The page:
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Old 02-23-13, 06:17 AM
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If the caulk is in good shape - there is no need to remove it! I'd apply a coat or two of a pigmented shellac like Zinnser's BIN over the silicone caulk. It dries quickly and will adhere to most anything. Once the BIN is dry you can successfully apply your red paint over it.
 
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Old 02-23-13, 08:27 AM
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That's a good idea marksr, I'll give that a try. Certainly much better than ripping out perfectly good caulk.
 
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Old 02-26-13, 12:25 PM
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If the BIN doesn't work...

Try using XIM . It's pretty strong stuff in terms of smell and will bond to anything. I ran into the same problem with silicone based caulk used to seal some windows when I was renovating my first floor, and even BIN wouldn't bond. XIM Bonder 400 White (or Clear or Tintable) will bond to just about anything. Be prepared to pay the price though, as a gallon can run you upwards of $60 and a pint of it will cost you somewhere around $22-25.
 
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Old 02-26-13, 12:36 PM
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Wow I'm not going to need a gallon or even a pint. A small tube would suffice. But I'll look into that too. Its probably not going to be till this weekend.
 
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Old 02-26-13, 02:09 PM
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If I remember correctly I paid about $12 for the last quart of BIN I bought. I doubt it comes in pints although I think it might come in an aerosol can - not sure the cover up would be worth going that way.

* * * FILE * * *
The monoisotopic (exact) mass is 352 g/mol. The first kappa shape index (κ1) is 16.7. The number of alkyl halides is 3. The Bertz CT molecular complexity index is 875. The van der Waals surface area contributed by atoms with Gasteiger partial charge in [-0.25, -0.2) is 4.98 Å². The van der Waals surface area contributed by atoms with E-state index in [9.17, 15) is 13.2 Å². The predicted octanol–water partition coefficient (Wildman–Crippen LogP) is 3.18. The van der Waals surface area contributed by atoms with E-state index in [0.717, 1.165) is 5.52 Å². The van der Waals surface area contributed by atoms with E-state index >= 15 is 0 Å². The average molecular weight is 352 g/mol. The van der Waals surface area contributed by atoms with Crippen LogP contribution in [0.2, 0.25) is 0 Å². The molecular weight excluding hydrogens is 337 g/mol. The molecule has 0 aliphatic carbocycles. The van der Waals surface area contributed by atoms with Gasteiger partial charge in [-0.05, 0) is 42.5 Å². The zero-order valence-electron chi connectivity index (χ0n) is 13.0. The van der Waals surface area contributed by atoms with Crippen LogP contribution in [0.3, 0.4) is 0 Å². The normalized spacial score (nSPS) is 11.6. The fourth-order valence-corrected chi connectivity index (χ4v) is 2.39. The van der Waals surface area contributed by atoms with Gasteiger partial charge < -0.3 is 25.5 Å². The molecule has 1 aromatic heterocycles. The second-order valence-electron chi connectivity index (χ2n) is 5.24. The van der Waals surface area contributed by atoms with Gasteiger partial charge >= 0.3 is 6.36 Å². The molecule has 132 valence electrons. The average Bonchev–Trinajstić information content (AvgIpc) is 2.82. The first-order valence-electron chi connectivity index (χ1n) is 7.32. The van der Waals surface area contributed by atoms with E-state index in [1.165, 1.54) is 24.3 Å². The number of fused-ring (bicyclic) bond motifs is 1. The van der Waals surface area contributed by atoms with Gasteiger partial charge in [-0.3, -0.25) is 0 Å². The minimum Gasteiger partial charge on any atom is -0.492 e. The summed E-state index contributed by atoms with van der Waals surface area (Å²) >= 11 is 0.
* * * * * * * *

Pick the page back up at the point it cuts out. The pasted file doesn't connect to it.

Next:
I've never had BIN fail to stick to silicone caulking [not that I recommend painting silicone, but stuff happens] although occasionally it will take a 2nd coat to cover it good enough where latex paint will adhere well.
 
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Old 02-26-13, 03:21 PM
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Ok thanks. It'll definitely be worth the price to at least test it in a small area. If the results are good, I'll go with it. If not, then maybe I'll re-think re-caulking.
 
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Old 02-26-13, 03:45 PM
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Acetone does a real job on getting the relatively pure silicone softened and ready for removal. Roll a paper towel into a tight, narrow tube and place it over the caulk bead and saturate it with a little acetone, sit back and let it work for while (several hours) with a little repeat application to make up for the application. Then go to it with removal tool or just a narrow scraper on an angle. If make take a second try to get the gap real clean. then you can use a printable silicone if you want to paint over it.

Dick
 
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Old 02-26-13, 04:43 PM
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Thanks, if it comes to re caulking, I'll probably paint before putting the new caulk on. But good to know about the acetone.